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Dealing with over-the-counter tests.

Dealing with over-the-counter tests Wandering down the aisles of my local pharmacy recently, I came across an array of pregnancy test kits, glucose monitoring kits, blood collection supplies, occult blood kits, etc. Next to video cassette rentals, home test kits seemed to be the hottest items in the store.

Pharmacies have also become gateways to more complicated testing. They now sell home collection kits for drug screening and sexually transmitted disease tests; the specimens are mailed to a reference lab for analysis. Clearly, much of our work is leaving the clinical laboratory.

The reasons behind the exodus are fairly obvious. Our the years, reagent test kits have become user friendly with easy-to-follow directions and methodologies. In addition, the miniaturization of analyzers has made clinical instruments less costly, easier to use, and more accurate.

From the perspective of physician and patient, self-testing offers several advantages. The first is patient convenience. For example, a diabetic can routinely check glucose levels in the comfort of home and avoid periodic trips to a hospital lab for blood drawing. Under certain circumstances, home testing can also lead to better medical care. To stay with the same example, by acquiring a "real time" glucose value rather than a "snapshot" value, the diabetic can more effectively control his or her disease.

Despite the advantages, many of us in the laboratory field have serious questions regarding self-testing. Our prime concern, of course, is quality. Most individuals performing tests at home have no training beyond reading the package insert. How frustrating it must be for college-educated technologists to be required to run positive and negative controls for the same pregnancy test that home users perform without QC.

Another major concern centers on specimen integrity, especially for the newer mail-in versions of over-the-counter tests. Sending specimens via mail without standard precautions or preparation may increase the chances for specimen degradation or mix-up of critically important values.

Cost is also a point of concern to us, on two fronts. First, home testing may prove more costly to the patient in terms of repeat testing or laboratory confirmation ordered by skeptical physicians. Second, it could lead to an increase in our labs' average cost per test if we lose many high-volume, low-cost, high-profit tests but must retain more costly and complex procedures.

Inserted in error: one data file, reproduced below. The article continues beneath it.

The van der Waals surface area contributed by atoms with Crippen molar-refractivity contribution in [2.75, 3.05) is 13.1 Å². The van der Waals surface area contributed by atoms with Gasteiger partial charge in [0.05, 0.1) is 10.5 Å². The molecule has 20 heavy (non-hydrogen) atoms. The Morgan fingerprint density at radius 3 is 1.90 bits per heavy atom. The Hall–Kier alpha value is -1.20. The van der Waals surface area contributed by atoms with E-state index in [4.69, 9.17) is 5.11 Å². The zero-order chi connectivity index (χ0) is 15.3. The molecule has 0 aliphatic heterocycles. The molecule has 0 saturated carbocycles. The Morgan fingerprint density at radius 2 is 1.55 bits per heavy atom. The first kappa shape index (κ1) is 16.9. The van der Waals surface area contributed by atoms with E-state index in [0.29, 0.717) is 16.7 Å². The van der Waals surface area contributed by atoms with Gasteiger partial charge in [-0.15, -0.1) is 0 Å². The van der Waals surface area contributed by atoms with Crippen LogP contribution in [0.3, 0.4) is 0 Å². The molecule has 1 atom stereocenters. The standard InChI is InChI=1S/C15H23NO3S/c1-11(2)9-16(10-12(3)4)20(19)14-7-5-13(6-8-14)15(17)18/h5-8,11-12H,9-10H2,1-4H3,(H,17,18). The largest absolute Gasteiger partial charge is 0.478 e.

I am somewhat surprised that the proliferation of self-testing has not met with much objection from the professional community. Laboratory societies should intensify their efforts to insure that home testing is limited to products of proved quality and reliability that clearly benefit the patient and have no potential for misuse.

Laboratory regulations should be amended to take into account the development of consumer test kits. Most states still operate under a double standard, requiring a physician's order for hospital or independent lab tests, but none for the same test self-ordered and performed and interpreted at home. If a test is available over the counter at the pharmacy, it should also be available over the counter in the laboratory. Lab professionals should be able to give advice and information to consumers, as pharmacists do.

Undoubtedly, we will see more testing outside the laboratory, in patients' homes and physicians' offices, and even in the work-place. Will this mean an end to the clinical laboratory? Not really, but there will be significant shifts in test mix. Simple tests may leave our laboratories, but we will develop other, more complex procedures at a faster pace. Emphasis will be placed on research and development to offset losses in routine volume. Many of us will also act as consultants to patients needing follow-up to home test results.

I think I can put the over-the-counter test situation in perspective by comparing it to computer use. Even with an abundance of personal computers, we still need mainframes at the office or in the factory for the big jobs. Think of your lab as a mainframe site performing the heavy-duty portion of laboratory medicine.
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Title Annotation:medical test kits for personal use won't replace medical labs
Author:Maratea, James M.
Publication:Medical Laboratory Observer
Date:Jan 1, 1987
Previous Article:A microcomputer test-costing program.
Next Article:CAP offers voluntary standards for nontraditional test sites.

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